Israel’s Exceptional Security Partnership with Washington
Security Assistance Monitor, June 2021
A new brief from SAM looks at the exceptional elements of the Israeli military partnership with Washington that pose unique challenges to oversight, accountability, and civilian protection.
Israel is the largest historical recipient of U.S. foreign assistance, totaling more than $146 billion since 1950, equivalent to $236 billion in 2018 dollars, the vast majority coming in the form of military aid. But in the wake of Israel’s recent offensive in Gaza that killed over 243 Palestinians, including 63 children, and wrought untold physical damage on the densely populated enclave, advocates and lawmakers are raising questions about the wisdom and risks of the current U.S. security partnership with Israel, including the ways in which the partnership contravenes traditional norms, regulations, and statutes governing U.S. arms sales and security sector assistance.
Israel enjoys a number of unique military aid and arms sales privileges, including shortened arms sales notification windows, 10-year multibillion-dollar aid agreements, the ability to spend U.S.-funded assistance on its domestic arms industry, and many others. Some elements, like the absence of U.S. tracking of Israeli units receiving assistance, have a direct bearing on the ability of the U.S. to adhere to human rights and accountability provisions, including Leahy law vetting.
For a full rundown of the privileges and exceptions Israel enjoys in its military partnership with Washington, read the full issue brief here.
The U.S. State Department intends to send $120 million in foreign military financing (FMF) to Lebanon for FY2021 to help bolster the Lebanese Armed Force’s defense systems, services, and training. Additionally, France is planning to “organize an international conference” to support the country’s depleted forces after an economic collapse.
New details on the specifics of U.S. policy after the withdrawal from Afghanistan have come to light. Comments from government officials promising to maintain “sufficient strategic warning and ability to prevent threats from coming and reaching Americans” and to provide “assistance support… to the Afghan national security forces”, as well as the CIA’s ongoing efforts to establish regional bases of operation, suggest that U.S. security involvement in the country will not likely cease.
France recently suspended $12.18 million worth of aid and military support for the Central African Republic due to the government’s failure to put an end to “massive disinformation campaigns” against the European nation. However, France will keep around 300 soldiers in the country, and international missions are set to continue as normal.
Amidst a U.S. withdrawal, questions regarding how Afghan special operations forces will continue to train have almost been answered. “We want to work with Afghanistan from a NATO perspective and we’re in the process of looking at out-of-country special forces training in certain locations,” said General Tod Wolters, commander of U.S. European Command and Supreme Allied Commander Europe. This training would ideally occur at a remote location, “probably somewhere in Europe.”
Public opinion polls in the United States show mixed results on the issue of U.S. assistance to Israel. While neither of the two central parties possesses a majority against military aid to Israel, Republican voters continue to show more support for the Middle Eastern nation than Democrats.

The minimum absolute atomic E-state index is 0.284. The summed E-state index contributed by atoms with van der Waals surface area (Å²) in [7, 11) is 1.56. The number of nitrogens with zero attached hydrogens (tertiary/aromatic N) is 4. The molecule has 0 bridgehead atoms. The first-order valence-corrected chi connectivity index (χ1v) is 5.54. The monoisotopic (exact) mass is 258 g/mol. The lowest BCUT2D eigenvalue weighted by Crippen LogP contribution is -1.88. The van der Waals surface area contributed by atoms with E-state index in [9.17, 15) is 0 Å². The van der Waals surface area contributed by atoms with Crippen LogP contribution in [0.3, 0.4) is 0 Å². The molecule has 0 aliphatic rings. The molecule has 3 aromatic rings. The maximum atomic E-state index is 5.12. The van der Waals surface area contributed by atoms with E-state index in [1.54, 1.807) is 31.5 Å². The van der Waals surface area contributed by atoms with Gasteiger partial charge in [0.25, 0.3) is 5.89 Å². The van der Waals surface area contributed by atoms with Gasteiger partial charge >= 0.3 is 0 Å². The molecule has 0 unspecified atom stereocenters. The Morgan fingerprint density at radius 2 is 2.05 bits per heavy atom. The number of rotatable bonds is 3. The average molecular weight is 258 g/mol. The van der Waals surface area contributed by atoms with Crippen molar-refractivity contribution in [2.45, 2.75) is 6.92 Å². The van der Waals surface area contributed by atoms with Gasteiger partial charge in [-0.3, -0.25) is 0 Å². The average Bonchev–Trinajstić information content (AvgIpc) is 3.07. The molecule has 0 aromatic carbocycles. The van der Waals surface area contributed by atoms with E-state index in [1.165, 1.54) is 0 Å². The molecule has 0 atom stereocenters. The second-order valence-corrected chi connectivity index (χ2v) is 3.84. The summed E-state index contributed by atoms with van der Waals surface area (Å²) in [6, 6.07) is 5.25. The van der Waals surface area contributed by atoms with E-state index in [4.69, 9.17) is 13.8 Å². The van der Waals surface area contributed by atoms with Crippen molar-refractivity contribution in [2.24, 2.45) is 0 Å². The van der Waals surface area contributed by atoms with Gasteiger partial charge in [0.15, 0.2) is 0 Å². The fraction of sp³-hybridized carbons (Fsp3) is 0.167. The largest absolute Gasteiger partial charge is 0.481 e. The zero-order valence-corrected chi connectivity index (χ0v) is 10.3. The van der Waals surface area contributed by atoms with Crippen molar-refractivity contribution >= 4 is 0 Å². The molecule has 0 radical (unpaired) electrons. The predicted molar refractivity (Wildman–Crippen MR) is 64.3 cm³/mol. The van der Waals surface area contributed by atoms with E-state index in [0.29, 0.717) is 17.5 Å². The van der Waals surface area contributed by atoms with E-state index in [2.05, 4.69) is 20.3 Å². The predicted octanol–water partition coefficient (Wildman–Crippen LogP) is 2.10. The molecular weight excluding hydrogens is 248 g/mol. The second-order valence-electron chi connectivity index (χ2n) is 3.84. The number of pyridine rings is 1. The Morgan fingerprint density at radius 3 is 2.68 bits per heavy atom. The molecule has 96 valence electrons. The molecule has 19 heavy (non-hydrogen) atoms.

South Africa is sending a quick reaction force (QRF) to join the Force Intervention Brigade to better assist the Democratic Republic of Congo as it grapples with illegal armed groups. The QRF will not replace South African forces or other types of manpower currently present in the DRC, but will simply help bolster the country’s limited defense and security forces.
A recent meeting between U.S. President Joe Biden and Ukrainian President Volodymyr Zelensky discussed the specifics of increased military assistance from the United States to the eastern European nation. The concerns center around increased Russian activity in the Black Sea and the Sea of Azov. Zelensky made clear that he believes that the Ukrainian position is “rather weak” in that region and that he hopes U.S. security assistance will help shore up those concerns.
Author Jennifer Spindel examines how arms sales under the Trump administration largely represented a break from the more nuanced and politically-aware approach to arms sales under previous administrations. She argues that addressing the consequences – from a deemphasis on human rights to sleights to allies and boosts to adversaries – will require slowing down the process and a deeper consideration of what signals are sent in selling arms.
Henrik Larson makes a plea against NATO membership for Ukraine and Georgia in his article for War on the Rocks. He points out that the massive deployment of 100,000 Russian troops on Ukraine’s border was a direct response to rumors of a path to membership opening up for Ukraine. He cites several reasons against their integration including domestic instability, Russian military aggression, untenable military assistance costs, and a lack of practical capability provided by the membership as evidenced by the situation of the Baltic states.
Data Fact of the Week:
Israeli Share of U.S. Foreign Military Financing Assistance
The graphic above illustrates the recipient breakdown of U.S. Foreign Military Financing (FMF), a U.S. foreign aid program that provides funds for foreign partners to purchase U.S. weapons. Israel has represented over 50% of U.S. FMF since FY2001, amounting to more than $58B dollars.
The graphic comes from SAM’s latest issue brief on the exceptional arms relationship Israel maintains with the United States. To read the full brief click here.